Baksei Chamkrong – 100 meters past Phnom Bakheng towards the South Gate to Angkor Thom are several temples. The first is Baksei Chamkrong. Construction began in early 10th Century by King Harshavarman I, and was finished by King Rajendravarman II in the same century. A towering 12-meter tall terraced pyramid it was one of the first temples to be constructed with brick and laterite with decorations in sandstone. At the top of the pyramid is a brick sanctuary tower with a reclining Buddha image inside. On its door frame are inscriptions mentioning the names of many early Khmer Kings.

Prasat Bei – Between Baksei Chamkrong and the moat that surrounds Angkor Thom is a set of three brick towers, this is Prasat Bei. Prasat Bei literally means ‘towers three.’ Built in the 10th Century by King Yasovarman I, although it appears that it may never never have been completed. The central tower is 10 meters tall. Some of the carvings on the door lintels still survive. On the middle tower is a linga. The two side towers are severely ruined, and only reach up to the doorway of the central tower.

South Gate Angkor Thom

After leaving Prasat Bei you pass through the South Gate of Angkor Thom. Angkor Thom is another walled and moated temple city. Built by King Jayavarmam VII in the early 13th century it covers about 3km square. At the South Gate you will often see the elephants that carry people up to the top of the nearby Phnom Bakheng temple which is a good place to see the sunset or sunrise over Angkor Wat.

Terrace of Leper King – Go through the South Gate, past the Bayon and the Terrace of the Leper King is a raised platform located at the north end of the Terrace of Elephants. Possibly built by King Jayavarman Vii in the 12 century. The terrace was named for the statue of the ‘Leper King’ that sits on top. This statue is a replica of the original statue which is kept in the National Museum in Phnom Penh. The Terrace is covered with hundreds of beautifully carved nagas (serpents), demons and other mythological beings. It has a zig-zag walkway inside where you can see the inner wall with all it’s carvings. There is a hidden section within the Terrace. Climb up on top of the terrace then climb down a flight of stairs to the internal section. Some beautifully carved elephants are in here.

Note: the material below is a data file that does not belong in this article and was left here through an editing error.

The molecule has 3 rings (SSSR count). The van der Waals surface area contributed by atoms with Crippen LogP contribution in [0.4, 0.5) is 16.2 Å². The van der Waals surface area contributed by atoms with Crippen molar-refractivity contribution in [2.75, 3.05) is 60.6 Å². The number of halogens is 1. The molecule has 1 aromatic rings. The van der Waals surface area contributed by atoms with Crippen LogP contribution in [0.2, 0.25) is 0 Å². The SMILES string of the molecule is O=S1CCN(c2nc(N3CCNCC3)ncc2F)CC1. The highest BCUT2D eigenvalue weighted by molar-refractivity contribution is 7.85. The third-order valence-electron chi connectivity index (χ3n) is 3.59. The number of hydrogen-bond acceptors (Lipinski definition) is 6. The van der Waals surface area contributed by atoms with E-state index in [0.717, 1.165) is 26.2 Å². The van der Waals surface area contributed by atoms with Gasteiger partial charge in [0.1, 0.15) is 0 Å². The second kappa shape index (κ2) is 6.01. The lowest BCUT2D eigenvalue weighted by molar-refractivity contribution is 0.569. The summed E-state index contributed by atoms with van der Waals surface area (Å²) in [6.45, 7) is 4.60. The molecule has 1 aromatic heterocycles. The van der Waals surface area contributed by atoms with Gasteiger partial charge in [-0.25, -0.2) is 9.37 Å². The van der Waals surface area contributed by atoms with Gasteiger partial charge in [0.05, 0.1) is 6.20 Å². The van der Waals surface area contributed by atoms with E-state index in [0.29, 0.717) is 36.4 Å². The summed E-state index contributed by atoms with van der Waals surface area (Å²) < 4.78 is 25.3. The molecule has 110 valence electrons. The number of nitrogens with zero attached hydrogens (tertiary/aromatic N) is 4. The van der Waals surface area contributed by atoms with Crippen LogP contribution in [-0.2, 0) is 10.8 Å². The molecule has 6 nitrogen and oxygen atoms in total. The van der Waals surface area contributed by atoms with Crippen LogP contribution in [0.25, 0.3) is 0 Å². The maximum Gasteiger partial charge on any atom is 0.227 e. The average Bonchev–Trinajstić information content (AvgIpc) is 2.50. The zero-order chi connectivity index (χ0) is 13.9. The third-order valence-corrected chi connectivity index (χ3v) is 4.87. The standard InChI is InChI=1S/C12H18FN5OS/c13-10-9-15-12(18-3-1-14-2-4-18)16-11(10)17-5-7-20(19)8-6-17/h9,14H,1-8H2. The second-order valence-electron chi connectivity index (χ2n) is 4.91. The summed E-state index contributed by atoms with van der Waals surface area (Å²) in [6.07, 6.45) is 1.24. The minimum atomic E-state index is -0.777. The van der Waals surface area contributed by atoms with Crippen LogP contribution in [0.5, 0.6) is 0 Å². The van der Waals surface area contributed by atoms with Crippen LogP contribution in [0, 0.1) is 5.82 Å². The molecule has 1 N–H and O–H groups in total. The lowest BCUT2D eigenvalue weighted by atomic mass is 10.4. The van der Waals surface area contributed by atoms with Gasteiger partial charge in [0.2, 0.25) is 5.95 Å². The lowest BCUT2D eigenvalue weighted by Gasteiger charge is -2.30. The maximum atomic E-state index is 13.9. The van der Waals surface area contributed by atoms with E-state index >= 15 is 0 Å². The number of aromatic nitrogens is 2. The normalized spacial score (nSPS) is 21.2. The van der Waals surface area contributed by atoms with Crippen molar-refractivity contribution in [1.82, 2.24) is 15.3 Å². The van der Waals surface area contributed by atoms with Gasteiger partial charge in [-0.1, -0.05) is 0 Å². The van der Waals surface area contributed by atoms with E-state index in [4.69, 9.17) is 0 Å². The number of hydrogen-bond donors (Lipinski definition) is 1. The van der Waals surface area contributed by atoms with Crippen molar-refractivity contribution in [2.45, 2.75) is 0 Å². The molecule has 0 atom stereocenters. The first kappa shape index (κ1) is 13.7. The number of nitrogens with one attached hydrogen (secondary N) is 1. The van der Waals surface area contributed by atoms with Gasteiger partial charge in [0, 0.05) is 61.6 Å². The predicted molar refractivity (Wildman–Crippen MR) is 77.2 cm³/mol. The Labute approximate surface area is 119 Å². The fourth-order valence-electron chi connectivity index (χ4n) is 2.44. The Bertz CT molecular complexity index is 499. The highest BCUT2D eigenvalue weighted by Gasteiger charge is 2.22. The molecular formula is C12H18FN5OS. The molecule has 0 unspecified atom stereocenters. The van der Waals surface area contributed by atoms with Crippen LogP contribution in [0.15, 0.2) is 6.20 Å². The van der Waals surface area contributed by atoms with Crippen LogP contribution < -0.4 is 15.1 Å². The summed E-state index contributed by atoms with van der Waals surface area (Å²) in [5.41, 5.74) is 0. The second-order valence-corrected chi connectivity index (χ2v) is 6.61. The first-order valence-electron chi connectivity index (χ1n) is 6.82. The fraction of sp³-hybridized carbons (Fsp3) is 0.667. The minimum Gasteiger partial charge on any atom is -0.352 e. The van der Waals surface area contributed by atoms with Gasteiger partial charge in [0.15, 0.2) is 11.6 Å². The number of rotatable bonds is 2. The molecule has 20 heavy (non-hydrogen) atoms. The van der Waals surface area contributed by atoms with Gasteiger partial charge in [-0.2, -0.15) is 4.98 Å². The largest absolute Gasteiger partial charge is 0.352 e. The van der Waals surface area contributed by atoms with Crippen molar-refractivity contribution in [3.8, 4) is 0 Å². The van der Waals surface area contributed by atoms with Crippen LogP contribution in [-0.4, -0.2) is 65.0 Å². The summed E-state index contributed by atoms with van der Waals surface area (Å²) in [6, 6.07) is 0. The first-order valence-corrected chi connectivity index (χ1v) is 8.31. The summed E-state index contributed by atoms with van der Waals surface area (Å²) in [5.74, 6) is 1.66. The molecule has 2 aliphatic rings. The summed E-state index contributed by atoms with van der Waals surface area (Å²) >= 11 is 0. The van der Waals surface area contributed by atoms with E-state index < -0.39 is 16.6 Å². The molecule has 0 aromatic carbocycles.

Preah Palilay

From the Terrace of the Leper King head 100 north to Tep Pranam then head west for 150 meters towards the back of Angkor Thom. There you will find Preah Palilay. Beyond the Tep Pranam seated Buddha image is the inner enclosure wall of Preah Palilay. Built sometime between the 12th and 14th century Preah Palilay is now surrounded by tall silk-cotton trees. The central tower remains thou it is in poor condition, currently being renovated. The eastern tower displays some particularly good Buddhist carvings.

Tep Pranam

Heading east back to the main road you will find a long walkway with a Buddha figure at the far end. This is Tep Pranam. Built in the 9th century as a Buddhist shrine by King Yasovarman I. It was expanded and modified during the 12th and 13th centuries to include balustrades, lions and other additions. The Tep Pranam Buddha image is now housed under a modern structure. The original wooden shrine building would have disappeared long ago. The Buddha is seated in a lotus position.

Preah Pithu

Going back to the main road and crossing it head east a short distance till you come to a group of temple ruins. This is Preah Pithu. Preah Pithu is not one, but five different ruins that are clumped together and called Preah Pithu. These temples may have been built by different Kings in different centuries. To differentiate the five ruins, archaeologists call them Temple T, Temple U, Temple V, Temple X and Temple Y. All are Hindu temples except for temple Temple X which is Buddhist. The temple closest to the Terrace of the Elephants is Temple T, and behind it Temple U, both surrounded by the same moat. East of Temple U, and northwards is Temple X. North of Temple X is Temple V with it’s long causeway. 30 meters north of Temple V is Temple. It is a nice quite area and a good place to stop for a drink and a bite to eat away from the crowds.

North Gate Angkor Thom

After leaving Preah Pithu take the Tuk Tuk north to the North Gate of Angkor Thom. Built by King Jayavarmam VII in the early 13th century this is one of five entrance gates to the main Angkor Thom complex. The wall around the Angkor Thom complex is 8 meters high.The gates set in the wall are all around 20 meters tall. This would have to be one of the prettiest of the gates, in a peaceful wooded setting.

Banteay Prei (and Prasat Prei)

Passing through the North Gate you come to 2 small temples on your left, Prasat Prei and Banteay Prei. A small temple in a peaceful forest setting, Prasat Prei was built in the 12th century by King Jayavarman VII. The central tower and some halls still remain. Follow the pathway past Prasat Prei and you will come to Banteay Prei, also built in the 12th century by King Jayavarman VII. Some of the door lintel and apsara carvings are in good condition. Only has very small doors and windows for a temple.

Preah Khan –